The Stepdad – by Bob Corpening

He ran.

Faster, crashing through the underbrush of his younger days. Faster, his unsure feet clattering on the rocks underfoot. He wiped the blood from his knuckles, battered raw and delicate. He tripped, bashing his knee against the riverbed, and stumbled back up.


He pointed his head at the ground and ran on.

“Chad, get your ASS back here, you little bastard!”

Nate. Chad felt the bruises around his neck. It was always Nate. Nate loved reminding Chad that he was lucky to have a roof over his head. Chad’s mom had moved in with Nate a few months back. Nate hadn’t known that Chad would tag along.

“Better come take your licks like a real man, you ungrateful little SHIT!”


“I’ll give you one more chance, Chad! After that, we’re calling child services! You got any idea how bad off your momma is these days? They won’t leave you alone once they see her!”

Chad stopped, panting, bent double in the river bed. The shouting was closer. He moved behind a clump of trees cantilevered from the bank, their grasping branches scraping his cheek. He strained his ears listening for something, anything. A second’s head start was all he needed.

He waited. Nothing came.

The wind blew gently through his hair; leaves brushed his arms and legs like caressing hands. Chad closed his eyes and breathed deeply, exhaling weeks of pent up anger and exhaustion. The clouds carried the sun away. Dusk swept through the sky.

A few feet away, surrounded by masses of underbrush, leaves crunched under a weighty boot. Chad snapped awake. The crunching stopped. To his left, ferns swayed against the wind. A dirty, ragged boot stood planted in the ground. Chad looked at the boot. Slowly, he looked up.

A face wrinkled like a discarded paper bag leered back at him, its nose bent precariously sideways, purple bruises surrounded by a sea of red. The man’s eyes were happy.

“Ain’t out of the woods yet, are ya?” Nate sneered. Flecks of spit splattered across Chad’s face. Even with the several feet of open air between them, Chad could smell the acrid stench of moonshine on Nate’s breath. “What you did back there, yer gonna regret it,” Nate said. He smiled viciously.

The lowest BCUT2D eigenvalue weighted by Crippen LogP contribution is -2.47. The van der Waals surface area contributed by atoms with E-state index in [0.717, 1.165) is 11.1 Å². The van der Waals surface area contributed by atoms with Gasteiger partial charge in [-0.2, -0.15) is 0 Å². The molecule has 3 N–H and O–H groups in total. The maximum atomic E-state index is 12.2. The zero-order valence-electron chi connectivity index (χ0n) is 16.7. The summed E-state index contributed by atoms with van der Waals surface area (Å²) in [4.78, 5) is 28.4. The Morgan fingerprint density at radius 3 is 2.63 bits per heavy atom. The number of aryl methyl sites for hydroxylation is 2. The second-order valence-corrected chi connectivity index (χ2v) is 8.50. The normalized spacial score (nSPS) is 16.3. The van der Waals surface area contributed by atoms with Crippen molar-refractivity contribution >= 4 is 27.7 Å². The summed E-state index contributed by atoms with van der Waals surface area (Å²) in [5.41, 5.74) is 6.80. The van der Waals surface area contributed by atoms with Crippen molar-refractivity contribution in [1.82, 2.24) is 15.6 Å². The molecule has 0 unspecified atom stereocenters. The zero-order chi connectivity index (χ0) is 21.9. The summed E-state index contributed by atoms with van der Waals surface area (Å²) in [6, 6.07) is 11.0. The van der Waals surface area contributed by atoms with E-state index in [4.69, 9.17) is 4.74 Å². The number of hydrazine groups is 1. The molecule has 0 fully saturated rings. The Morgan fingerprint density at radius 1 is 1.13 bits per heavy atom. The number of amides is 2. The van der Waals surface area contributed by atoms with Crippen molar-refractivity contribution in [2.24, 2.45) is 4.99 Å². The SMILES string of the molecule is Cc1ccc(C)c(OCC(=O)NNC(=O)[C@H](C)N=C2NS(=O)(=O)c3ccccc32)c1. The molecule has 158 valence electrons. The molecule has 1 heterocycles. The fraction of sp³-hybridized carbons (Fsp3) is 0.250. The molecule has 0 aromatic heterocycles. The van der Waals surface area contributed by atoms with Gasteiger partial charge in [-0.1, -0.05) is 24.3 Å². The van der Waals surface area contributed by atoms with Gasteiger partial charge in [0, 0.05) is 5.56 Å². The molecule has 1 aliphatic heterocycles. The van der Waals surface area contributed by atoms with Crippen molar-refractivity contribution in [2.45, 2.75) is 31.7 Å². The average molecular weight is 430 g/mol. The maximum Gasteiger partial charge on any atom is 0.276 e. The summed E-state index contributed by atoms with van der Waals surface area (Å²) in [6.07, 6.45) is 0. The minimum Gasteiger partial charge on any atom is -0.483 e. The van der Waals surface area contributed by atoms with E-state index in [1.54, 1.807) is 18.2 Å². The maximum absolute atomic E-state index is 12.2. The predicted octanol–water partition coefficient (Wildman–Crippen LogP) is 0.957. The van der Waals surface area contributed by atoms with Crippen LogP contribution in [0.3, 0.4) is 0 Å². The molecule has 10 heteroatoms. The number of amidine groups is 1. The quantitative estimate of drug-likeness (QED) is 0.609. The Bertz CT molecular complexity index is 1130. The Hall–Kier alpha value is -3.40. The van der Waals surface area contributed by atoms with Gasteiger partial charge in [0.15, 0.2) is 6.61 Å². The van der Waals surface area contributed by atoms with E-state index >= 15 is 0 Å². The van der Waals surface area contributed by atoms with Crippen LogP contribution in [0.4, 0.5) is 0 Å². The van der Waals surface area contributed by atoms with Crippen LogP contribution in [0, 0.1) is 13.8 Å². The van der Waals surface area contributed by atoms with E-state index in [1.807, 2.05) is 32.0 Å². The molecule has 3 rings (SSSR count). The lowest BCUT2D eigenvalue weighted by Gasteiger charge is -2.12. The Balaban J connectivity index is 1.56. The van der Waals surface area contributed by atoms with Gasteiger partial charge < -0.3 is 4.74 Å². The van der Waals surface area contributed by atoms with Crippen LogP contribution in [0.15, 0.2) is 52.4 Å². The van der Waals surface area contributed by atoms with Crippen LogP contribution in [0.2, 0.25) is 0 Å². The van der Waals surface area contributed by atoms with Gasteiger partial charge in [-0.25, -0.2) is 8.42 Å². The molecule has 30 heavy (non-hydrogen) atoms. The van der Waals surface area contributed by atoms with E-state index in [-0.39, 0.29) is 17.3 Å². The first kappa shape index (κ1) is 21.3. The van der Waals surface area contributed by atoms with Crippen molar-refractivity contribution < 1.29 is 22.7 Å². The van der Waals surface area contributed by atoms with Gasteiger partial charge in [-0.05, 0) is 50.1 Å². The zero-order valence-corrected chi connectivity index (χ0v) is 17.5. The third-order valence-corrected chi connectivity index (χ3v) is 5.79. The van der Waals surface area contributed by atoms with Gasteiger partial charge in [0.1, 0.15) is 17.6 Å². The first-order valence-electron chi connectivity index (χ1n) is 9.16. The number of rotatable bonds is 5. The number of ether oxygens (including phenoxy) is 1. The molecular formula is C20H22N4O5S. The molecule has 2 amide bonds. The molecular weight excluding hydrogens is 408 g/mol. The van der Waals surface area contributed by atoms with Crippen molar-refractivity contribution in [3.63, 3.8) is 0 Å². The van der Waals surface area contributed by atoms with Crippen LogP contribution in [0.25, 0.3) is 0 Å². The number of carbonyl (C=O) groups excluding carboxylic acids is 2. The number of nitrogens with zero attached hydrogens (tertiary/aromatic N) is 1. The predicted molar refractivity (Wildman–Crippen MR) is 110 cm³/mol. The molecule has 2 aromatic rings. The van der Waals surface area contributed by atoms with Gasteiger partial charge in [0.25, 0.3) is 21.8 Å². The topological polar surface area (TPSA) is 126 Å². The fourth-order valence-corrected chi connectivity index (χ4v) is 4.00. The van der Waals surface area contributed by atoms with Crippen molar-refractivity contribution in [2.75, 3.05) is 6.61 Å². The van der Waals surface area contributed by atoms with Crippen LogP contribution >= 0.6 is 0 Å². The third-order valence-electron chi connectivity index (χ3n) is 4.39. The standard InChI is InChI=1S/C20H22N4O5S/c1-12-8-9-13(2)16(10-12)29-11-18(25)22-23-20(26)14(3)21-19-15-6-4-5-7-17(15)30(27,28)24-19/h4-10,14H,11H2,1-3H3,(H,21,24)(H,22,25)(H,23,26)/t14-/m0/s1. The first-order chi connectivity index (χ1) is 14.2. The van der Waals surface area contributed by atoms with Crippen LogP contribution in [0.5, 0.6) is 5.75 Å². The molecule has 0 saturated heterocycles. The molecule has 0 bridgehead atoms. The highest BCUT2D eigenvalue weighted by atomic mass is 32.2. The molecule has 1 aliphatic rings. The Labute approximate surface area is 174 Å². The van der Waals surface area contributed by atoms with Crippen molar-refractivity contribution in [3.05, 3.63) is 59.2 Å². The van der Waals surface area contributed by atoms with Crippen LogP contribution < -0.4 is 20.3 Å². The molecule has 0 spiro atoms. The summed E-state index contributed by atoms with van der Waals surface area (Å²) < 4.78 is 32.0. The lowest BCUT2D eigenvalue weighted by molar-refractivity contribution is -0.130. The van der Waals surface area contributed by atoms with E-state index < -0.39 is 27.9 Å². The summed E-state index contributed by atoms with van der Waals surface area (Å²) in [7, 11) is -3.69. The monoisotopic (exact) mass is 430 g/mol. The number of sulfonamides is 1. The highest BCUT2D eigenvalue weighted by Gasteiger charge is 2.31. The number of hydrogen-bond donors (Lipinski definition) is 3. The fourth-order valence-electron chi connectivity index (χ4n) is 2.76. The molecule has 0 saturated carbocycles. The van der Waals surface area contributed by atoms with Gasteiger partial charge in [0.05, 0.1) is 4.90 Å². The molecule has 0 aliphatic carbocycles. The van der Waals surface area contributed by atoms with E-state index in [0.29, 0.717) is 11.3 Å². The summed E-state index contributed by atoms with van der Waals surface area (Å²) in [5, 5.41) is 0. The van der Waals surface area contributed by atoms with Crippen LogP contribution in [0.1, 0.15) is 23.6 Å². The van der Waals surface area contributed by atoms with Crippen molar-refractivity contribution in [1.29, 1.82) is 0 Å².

Chad turned to run, but Nate grabbed his shoulders and held firm. In the distance, sirens wailed, speeding in the night. Headlights swept through the woods.

“That bitch mother of yours had it coming, brat. You shouldn’t have tried being the hero,” Nate said. He pointed at his face. “You think I appreciate this, do you?”

“I’m sorry,” Chad whimpered.

“Your momma got on the phone when I left, you know,” Nate said. “Called someone, wanted help finding you. It’d be a real shame if they were too late.”

Chad stared at Nate pleadingly. If the cops found them like this…well. Chad was strong, and Nate was a little man, but aggressive all the same. Chad didn’t want to hurt him, but if he didn’t protect himself, the cops wouldn’t be there fast enough to help. And they always sided with the smaller guy, or with the grown up, and in this case both.

“DO YOU THINK I FUCKING ENJOY THIS, YOU LITTLE SHIT?” Nate screamed, raising his fist high. He cocked it back past his ear. Chad held his breath, raised his hands, braced for impact. He was practiced at this. Experience, after all, was the best teacher.

The blow landed square in his ribs. Chad doubled over, and Nate let him fall to the ground. Nate bent over Chad, laughing. Chad looked up into the drunken maniac’s eyes as Nate raised his boot high, ready to bring it crashing down. Flashlight beams swept through the woods. Shouting closed in around them. Nate turned to look.

Chad sprang up, tackling Nate to the ground. Something snapped  and Nate yelped in pain, tumbling backwards into the ravine’s detritus and debris.

“You bastard,” Nate said. He reached into his coat. Chad saw a glint of metal. Suddenly, he was staring down the barrel of a pistol.

Chad fell on him, wailing and kicking. He tore the gun away from Nate, tossed it far off into the brush. His fists slammed again and again into Nate’s face, and he felt the sickening crunch of breaking bone. He stood, Nate laying still beneath him, and exhaled, shoving his bloodied hands into the back pockets of his old jeans.

A man in well-starched blue stumbled on the scene, saw Chad, saw Nate. Saw the blood.

Cold steel clasps slid around Chad’s wrists.

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